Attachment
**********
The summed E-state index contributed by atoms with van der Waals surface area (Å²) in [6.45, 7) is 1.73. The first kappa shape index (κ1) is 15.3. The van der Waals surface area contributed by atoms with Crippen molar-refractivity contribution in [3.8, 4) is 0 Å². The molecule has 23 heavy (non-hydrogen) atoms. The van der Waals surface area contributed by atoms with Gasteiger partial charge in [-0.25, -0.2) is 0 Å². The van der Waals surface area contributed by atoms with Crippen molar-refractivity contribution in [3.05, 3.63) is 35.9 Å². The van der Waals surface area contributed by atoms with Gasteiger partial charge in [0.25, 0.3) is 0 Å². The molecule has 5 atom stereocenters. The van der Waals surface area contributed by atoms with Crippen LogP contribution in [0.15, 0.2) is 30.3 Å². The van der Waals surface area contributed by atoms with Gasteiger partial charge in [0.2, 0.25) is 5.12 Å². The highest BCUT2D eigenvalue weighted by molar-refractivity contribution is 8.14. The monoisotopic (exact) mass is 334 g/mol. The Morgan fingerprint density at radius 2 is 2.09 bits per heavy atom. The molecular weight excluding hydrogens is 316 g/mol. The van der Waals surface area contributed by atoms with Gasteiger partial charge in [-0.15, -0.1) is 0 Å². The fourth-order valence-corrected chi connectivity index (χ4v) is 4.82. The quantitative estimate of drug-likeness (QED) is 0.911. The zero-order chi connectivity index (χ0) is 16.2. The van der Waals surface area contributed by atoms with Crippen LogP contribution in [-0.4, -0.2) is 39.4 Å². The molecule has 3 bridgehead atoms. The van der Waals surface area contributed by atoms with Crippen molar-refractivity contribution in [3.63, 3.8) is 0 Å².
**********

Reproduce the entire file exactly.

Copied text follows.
The summed E-state index contributed by atoms with van der Waals surface area (Å²) in [6.45, 7) is 1.73. The first kappa shape index (κ1) is 15.3. The van der Waals surface area contributed by atoms with Crippen molar-refractivity contribution in [3.8, 4) is 0 Å². The molecule has 23 heavy (non-hydrogen) atoms. The van der Waals surface area contributed by atoms with Gasteiger partial charge in [-0.25, -0.2) is 0 Å². The van der Waals surface area contributed by atoms with Crippen molar-refractivity contribution in [3.05, 3.63) is 35.9 Å². The van der Waals surface area contributed by atoms with Gasteiger partial charge in [0.25, 0.3) is 0 Å². The molecule has 5 atom stereocenters. The van der Waals surface area contributed by atoms with Crippen LogP contribution in [0.15, 0.2) is 30.3 Å². The van der Waals surface area contributed by atoms with Gasteiger partial charge in [0.2, 0.25) is 5.12 Å². The highest BCUT2D eigenvalue weighted by molar-refractivity contribution is 8.14. The monoisotopic (exact) mass is 334 g/mol. The Morgan fingerprint density at radius 2 is 2.09 bits per heavy atom. The molecular weight excluding hydrogens is 316 g/mol. The van der Waals surface area contributed by atoms with Gasteiger partial charge in [-0.15, -0.1) is 0 Å². The fourth-order valence-corrected chi connectivity index (χ4v) is 4.82. The quantitative estimate of drug-likeness (QED) is 0.911. The zero-order chi connectivity index (χ0) is 16.2. The van der Waals surface area contributed by atoms with Crippen LogP contribution in [-0.4, -0.2) is 39.4 Å². The molecule has 3 bridgehead atoms. The van der Waals surface area contributed by atoms with Crippen molar-refractivity contribution in [3.63, 3.8) is 0 Å².